Reply To: Mastitis In Sheep and Goats

  • theholisticgoat

    April 28, 2023 at 10:19 am

    Mycoplasmal Mastitis – Milk from Affected Cows Should Not be Fed to Calves

    How can Mycoplasma be controlled?

    Mastitis biosecurity programs can be used to decrease the risk of purchasing infected cattle. When purchasing cattle, bulk tank milk cultures from the herd of origin should be requested. Herd size and the portion of infected cows in the herd can influence the sensitivity of bulk tank milk cultures. Non lactating cows that calve after purchase should be isolated and milked last until a negative composite milk sample is obtained. Farmers that routinely purchase cattle should develop a biosecurity monitoring program in conjunction with their veterinarian. Submission of bulk tank milk for mycoplasma twice monthly would be appropriate for most herds and is cheap insurance.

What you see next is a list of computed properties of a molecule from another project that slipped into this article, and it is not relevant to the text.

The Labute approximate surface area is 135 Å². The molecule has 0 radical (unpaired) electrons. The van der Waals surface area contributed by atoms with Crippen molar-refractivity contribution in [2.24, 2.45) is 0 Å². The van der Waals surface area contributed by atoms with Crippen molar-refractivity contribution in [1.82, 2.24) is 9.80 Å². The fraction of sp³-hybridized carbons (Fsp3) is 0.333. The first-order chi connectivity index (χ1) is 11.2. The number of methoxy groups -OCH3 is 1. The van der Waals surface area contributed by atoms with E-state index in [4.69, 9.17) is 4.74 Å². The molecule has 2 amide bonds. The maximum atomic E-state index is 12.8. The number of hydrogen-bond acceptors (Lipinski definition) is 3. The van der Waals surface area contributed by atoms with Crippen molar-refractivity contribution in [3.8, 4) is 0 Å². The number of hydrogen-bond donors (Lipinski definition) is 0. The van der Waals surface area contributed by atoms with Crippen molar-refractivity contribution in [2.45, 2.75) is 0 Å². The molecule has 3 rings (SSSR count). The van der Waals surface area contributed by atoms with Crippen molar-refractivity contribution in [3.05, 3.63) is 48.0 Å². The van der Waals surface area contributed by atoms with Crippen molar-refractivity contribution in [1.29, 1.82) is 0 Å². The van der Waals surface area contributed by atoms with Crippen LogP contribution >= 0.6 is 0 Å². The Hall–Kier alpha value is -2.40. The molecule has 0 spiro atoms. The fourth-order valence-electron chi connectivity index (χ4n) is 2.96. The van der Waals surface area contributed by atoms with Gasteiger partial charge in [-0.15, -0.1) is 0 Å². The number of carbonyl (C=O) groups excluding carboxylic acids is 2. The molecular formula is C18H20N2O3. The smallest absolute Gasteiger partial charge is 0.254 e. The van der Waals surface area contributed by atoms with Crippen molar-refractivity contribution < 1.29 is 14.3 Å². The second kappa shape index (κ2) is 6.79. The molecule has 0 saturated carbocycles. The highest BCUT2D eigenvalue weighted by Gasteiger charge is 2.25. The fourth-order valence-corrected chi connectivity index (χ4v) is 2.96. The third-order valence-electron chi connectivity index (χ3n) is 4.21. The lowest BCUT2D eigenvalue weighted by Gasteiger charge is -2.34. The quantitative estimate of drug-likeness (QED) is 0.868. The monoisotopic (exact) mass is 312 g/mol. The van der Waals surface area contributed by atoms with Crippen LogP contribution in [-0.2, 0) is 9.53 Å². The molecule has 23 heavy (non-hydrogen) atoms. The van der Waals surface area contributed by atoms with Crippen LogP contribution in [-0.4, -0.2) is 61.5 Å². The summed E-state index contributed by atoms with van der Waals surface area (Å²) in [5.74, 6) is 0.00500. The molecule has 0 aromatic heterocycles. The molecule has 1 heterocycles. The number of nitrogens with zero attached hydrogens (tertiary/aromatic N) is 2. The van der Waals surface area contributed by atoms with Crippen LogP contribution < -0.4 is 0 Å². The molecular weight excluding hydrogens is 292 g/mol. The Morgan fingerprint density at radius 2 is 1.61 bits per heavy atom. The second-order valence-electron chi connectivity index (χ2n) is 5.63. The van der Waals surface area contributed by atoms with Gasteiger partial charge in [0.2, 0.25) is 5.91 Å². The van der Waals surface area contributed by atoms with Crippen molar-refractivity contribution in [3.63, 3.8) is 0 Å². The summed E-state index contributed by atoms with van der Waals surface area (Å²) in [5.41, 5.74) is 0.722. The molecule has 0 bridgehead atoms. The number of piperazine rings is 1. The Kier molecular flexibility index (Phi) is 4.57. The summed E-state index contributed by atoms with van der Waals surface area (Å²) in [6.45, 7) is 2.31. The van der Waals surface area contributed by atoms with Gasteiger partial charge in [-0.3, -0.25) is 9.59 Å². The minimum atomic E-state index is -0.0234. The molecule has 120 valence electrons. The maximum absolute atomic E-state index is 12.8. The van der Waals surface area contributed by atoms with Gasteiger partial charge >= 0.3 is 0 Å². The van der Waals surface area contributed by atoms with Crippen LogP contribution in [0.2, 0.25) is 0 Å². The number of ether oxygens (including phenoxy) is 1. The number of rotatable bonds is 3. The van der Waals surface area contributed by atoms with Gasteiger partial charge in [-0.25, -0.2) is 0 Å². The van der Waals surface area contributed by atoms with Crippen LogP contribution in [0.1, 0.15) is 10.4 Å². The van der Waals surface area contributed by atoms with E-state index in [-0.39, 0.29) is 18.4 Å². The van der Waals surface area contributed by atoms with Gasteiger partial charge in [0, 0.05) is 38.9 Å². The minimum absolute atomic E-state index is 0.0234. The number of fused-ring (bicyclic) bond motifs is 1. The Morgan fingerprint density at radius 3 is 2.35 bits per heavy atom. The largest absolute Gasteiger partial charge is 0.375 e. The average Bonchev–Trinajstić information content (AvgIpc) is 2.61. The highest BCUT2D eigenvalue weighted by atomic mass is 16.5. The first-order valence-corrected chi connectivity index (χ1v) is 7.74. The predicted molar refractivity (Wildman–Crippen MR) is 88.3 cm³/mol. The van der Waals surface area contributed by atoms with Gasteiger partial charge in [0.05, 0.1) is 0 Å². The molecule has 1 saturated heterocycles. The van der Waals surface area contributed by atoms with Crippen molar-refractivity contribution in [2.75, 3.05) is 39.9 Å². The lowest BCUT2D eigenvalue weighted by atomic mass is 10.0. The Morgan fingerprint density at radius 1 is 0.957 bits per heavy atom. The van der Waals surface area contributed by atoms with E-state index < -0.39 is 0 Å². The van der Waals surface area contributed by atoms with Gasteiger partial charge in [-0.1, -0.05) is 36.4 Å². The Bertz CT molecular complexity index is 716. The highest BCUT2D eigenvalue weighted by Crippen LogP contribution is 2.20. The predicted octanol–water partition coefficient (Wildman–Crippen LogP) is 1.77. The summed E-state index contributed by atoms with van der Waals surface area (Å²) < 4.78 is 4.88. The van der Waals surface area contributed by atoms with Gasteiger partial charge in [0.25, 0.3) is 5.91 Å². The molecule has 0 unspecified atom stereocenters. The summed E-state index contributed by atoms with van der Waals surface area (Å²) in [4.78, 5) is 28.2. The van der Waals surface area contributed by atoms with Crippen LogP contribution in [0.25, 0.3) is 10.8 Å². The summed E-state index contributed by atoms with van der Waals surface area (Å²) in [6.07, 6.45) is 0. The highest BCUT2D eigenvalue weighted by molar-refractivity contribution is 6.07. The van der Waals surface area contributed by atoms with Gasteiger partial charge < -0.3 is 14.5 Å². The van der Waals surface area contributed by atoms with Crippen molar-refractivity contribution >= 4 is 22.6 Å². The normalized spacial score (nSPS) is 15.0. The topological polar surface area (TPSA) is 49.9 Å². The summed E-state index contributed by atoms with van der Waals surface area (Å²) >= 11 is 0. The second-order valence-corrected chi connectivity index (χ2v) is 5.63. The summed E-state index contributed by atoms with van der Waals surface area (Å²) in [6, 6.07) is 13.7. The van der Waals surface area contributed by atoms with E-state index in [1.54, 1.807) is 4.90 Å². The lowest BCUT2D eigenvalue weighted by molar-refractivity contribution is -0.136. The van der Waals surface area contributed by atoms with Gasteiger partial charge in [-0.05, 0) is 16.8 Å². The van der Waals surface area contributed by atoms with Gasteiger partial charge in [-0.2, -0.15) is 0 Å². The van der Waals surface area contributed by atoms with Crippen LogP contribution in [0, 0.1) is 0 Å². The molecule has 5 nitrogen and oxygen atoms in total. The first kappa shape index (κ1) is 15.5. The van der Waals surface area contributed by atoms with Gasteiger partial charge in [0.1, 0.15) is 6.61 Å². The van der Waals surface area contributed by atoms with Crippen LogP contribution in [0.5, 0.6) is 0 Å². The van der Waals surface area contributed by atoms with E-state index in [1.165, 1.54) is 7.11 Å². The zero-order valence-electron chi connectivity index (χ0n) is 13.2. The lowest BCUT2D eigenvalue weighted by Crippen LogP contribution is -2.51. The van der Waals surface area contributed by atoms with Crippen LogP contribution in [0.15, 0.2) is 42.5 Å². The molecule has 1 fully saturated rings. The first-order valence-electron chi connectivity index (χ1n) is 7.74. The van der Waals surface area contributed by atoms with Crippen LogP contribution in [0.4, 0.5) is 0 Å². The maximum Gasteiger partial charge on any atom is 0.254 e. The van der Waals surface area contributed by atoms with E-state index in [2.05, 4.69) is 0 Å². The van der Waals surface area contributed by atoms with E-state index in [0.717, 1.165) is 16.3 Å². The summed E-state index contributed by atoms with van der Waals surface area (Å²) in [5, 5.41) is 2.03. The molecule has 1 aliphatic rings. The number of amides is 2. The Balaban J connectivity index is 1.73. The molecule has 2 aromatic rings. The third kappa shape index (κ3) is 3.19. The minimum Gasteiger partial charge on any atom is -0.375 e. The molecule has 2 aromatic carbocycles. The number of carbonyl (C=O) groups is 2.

The management of sick and fresh cows also contributes to the spread of this organism. Fresh cows should not be housed in the same pens or milked with the same equipment as sick cows or cows with mastitis. The feeding of waste milk from infected cows to calves is another source of transmission of this disease throughout the herd. Calves fed infected milk may develop pneumonia, joint infections and head tilts related to ear infections. Milk from infected cows should not be fed to calves. A solution is to pasteurize waste milk which, if properly done, will eliminate the problem with calves.